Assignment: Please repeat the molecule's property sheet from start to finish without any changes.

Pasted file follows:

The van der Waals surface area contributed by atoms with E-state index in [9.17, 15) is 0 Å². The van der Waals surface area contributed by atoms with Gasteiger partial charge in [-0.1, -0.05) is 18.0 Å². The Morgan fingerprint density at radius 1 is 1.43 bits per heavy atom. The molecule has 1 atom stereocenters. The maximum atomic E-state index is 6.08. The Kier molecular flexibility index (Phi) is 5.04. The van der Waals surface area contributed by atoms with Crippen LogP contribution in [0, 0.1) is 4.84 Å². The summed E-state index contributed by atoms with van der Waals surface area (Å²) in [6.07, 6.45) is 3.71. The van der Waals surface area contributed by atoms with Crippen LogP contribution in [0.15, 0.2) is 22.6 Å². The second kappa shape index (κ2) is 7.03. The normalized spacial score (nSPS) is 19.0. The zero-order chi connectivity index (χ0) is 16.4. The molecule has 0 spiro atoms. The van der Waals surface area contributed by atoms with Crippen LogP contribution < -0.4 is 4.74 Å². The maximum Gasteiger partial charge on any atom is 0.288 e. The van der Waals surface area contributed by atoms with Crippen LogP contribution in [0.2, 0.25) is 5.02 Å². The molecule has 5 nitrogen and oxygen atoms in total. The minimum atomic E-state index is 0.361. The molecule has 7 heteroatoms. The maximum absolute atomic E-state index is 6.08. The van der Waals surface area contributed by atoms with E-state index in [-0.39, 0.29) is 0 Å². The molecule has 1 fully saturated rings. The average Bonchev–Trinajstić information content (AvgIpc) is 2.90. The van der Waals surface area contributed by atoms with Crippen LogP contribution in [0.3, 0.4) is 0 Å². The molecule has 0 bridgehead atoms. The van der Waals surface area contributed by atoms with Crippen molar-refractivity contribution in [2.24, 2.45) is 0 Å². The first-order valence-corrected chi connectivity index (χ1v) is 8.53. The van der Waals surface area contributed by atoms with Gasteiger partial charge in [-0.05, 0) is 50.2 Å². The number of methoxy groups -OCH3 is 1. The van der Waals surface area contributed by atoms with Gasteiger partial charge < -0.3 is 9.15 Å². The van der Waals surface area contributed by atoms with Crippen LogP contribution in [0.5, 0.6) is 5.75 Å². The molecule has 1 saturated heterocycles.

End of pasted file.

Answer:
The van der Waals surface area contributed by atoms with E-state index in [9.17, 15) is 0 Å². The van der Waals surface area contributed by atoms with Gasteiger partial charge in [-0.1, -0.05) is 18.0 Å². The Morgan fingerprint density at radius 1 is 1.43 bits per heavy atom. The molecule has 1 atom stereocenters. The maximum atomic E-state index is 6.08. The Kier molecular flexibility index (Phi) is 5.04. The van der Waals surface area contributed by atoms with Crippen LogP contribution in [0, 0.1) is 4.84 Å². The summed E-state index contributed by atoms with van der Waals surface area (Å²) in [6.07, 6.45) is 3.71. The van der Waals surface area contributed by atoms with Crippen LogP contribution in [0.15, 0.2) is 22.6 Å². The second kappa shape index (κ2) is 7.03. The normalized spacial score (nSPS) is 19.0. The zero-order chi connectivity index (χ0) is 16.4. The molecule has 0 spiro atoms. The van der Waals surface area contributed by atoms with Crippen LogP contribution < -0.4 is 4.74 Å². The maximum Gasteiger partial charge on any atom is 0.288 e. The van der Waals surface area contributed by atoms with Crippen LogP contribution in [0.2, 0.25) is 5.02 Å². The molecule has 5 nitrogen and oxygen atoms in total. The minimum atomic E-state index is 0.361. The molecule has 7 heteroatoms. The maximum absolute atomic E-state index is 6.08. The van der Waals surface area contributed by atoms with E-state index in [-0.39, 0.29) is 0 Å². The molecule has 1 fully saturated rings. The average Bonchev–Trinajstić information content (AvgIpc) is 2.90. The van der Waals surface area contributed by atoms with Crippen LogP contribution in [0.3, 0.4) is 0 Å². The molecule has 0 bridgehead atoms. The van der Waals surface area contributed by atoms with Crippen molar-refractivity contribution in [2.24, 2.45) is 0 Å². The first-order valence-corrected chi connectivity index (χ1v) is 8.53. The van der Waals surface area contributed by atoms with Gasteiger partial charge in [-0.05, 0) is 50.2 Å². The number of methoxy groups -OCH3 is 1. The van der Waals surface area contributed by atoms with Gasteiger partial charge < -0.3 is 9.15 Å². The van der Waals surface area contributed by atoms with Crippen LogP contribution in [0.5, 0.6) is 5.75 Å². The molecule has 1 saturated heterocycles.